Rose piling up assists just one more way to win
BY JOHN JACKSON Sun-Times Columnist Nov 3, 2010
Surrounded by a trio of Trail Blazers on Monday night, Derrick Rose -- who finished with 13 assists -- spots an open Bulls teammate.
After watching Bulls point guard Derrick Rose carve up the defenses of the Oklahoma City Thunder and Detroit Pistons in the first two games of the season, the Portland Trail Blazers decided to try a different approach Monday.
Whenever the Bulls set a pick for Rose, the Blazers sent both defenders to trap him. Portland was intent on not letting Rose put up a big scoring number and double-teamed whenever possible.
The strategy was a success in this regard: Rose, who entered averaging 33.5 points, was held to 16.
The game plan, though, was an absolute failure in the only area that matters -- the scoreboard.
With so much attention on him, Rose turned playmaker, dished out a career-high-tying 13 assists and directed the Bulls' offense to 110 points on 43-for-71 (60.6 percent) shooting in a comfortable win.
''It's important to make the right play,'' coach Tom Thibodeau said. ''The responsibility of a primary scorer is when the second defender comes to hit the open man, and he's done that. When he's been in single coverage, Derrick has attacked, and he's been very effective.''
Small forward Luol Deng benefitted most from the attention the Blazers focused on Rose. With a variety of jump shots and drives, Deng racked up a career-high 40 points in the 110-98 win.
''That's what we want teams to do,'' Deng said. ''If a team is going to game-plan to trap Derrick, Derrick's going to lead the league in assists, and we're going to get a lot of open shots.
''I don't think a lot of teams are going to do that because we have a lot of guys that can make shots.''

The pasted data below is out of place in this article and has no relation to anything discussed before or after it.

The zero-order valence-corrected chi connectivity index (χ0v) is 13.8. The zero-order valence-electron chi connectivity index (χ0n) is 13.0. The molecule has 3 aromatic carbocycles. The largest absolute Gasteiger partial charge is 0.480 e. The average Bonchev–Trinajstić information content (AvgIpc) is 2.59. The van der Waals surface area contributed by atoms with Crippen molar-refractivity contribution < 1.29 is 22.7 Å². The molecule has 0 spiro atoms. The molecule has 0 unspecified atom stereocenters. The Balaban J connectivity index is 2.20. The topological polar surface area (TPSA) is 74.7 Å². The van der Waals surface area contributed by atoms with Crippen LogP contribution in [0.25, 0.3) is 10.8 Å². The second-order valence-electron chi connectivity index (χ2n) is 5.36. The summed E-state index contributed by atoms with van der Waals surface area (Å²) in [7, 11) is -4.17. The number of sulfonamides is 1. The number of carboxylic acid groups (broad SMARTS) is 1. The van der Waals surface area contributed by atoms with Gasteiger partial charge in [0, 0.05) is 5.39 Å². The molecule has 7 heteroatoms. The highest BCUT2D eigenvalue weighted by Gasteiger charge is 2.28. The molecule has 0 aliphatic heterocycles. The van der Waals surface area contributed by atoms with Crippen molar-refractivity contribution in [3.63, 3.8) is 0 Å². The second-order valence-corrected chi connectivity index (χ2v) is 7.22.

A performance like Monday's makes you wonder exactly how explosive the Bulls can be offensively later in the season when Carlos Boozer (broken hand) returns and the players get more comfortable with Thibodeau's system.
''We've got guys that can score 40 points in a night, and we haven't even started with Booz yet,'' swingman Kyle Korver said. ''That says a lot about our team.''
Many expected the Bulls to struggle to score points during Boozer's absence -- especially nights when Rose didn't put up big numbers -- but that hasn't been a problem. Though they've struggled for stretches of games and often looked like a team with a new coach and eight new players, the Bulls still are averaging 102 points.
''We missed a lot of free throws, too,'' Korver said of Monday's 19-for-32 shooting from the line. ''It could have been a whole lot more. The potential for this offense is great. We have a lot of weapons, and we have a lot of offensive rebounders. That gives you that second chance.''
Korver had his best game as a Bull with 11 points in 22 minutes against Portland but is one of several players struggling to adjust to new surroundings and a new system.
''We haven't mastered very much yet; we've got a ways to go to understand the offense,'' Korver said. ''We've got guys still learning plays. We do it every day, though, and it'll come.''
Thibodeau's focus is on the defensive end because he believes the Bulls will become an even better offensive team when they perform more consistently defensively and stop committing so many fouls.
''The better our defense is, the better we rebound, the more [Rose is] in the open floor,'' Thibodeau said. ''I've said this many times -- he's impossible to guard if he has a head of steam and he's coming at you. That's when we get going and there are easy scoring opportunities for everyone in transition.''
The players are starting to see what the coach has been talking about from the start of training camp.
''We can be pretty good,'' Deng said. ''We're deep, and our defense -- we feel like we let up at times [Monday], but when we get that defense down to where we want to get to and stop fouling so much, we're going to be a very good team.''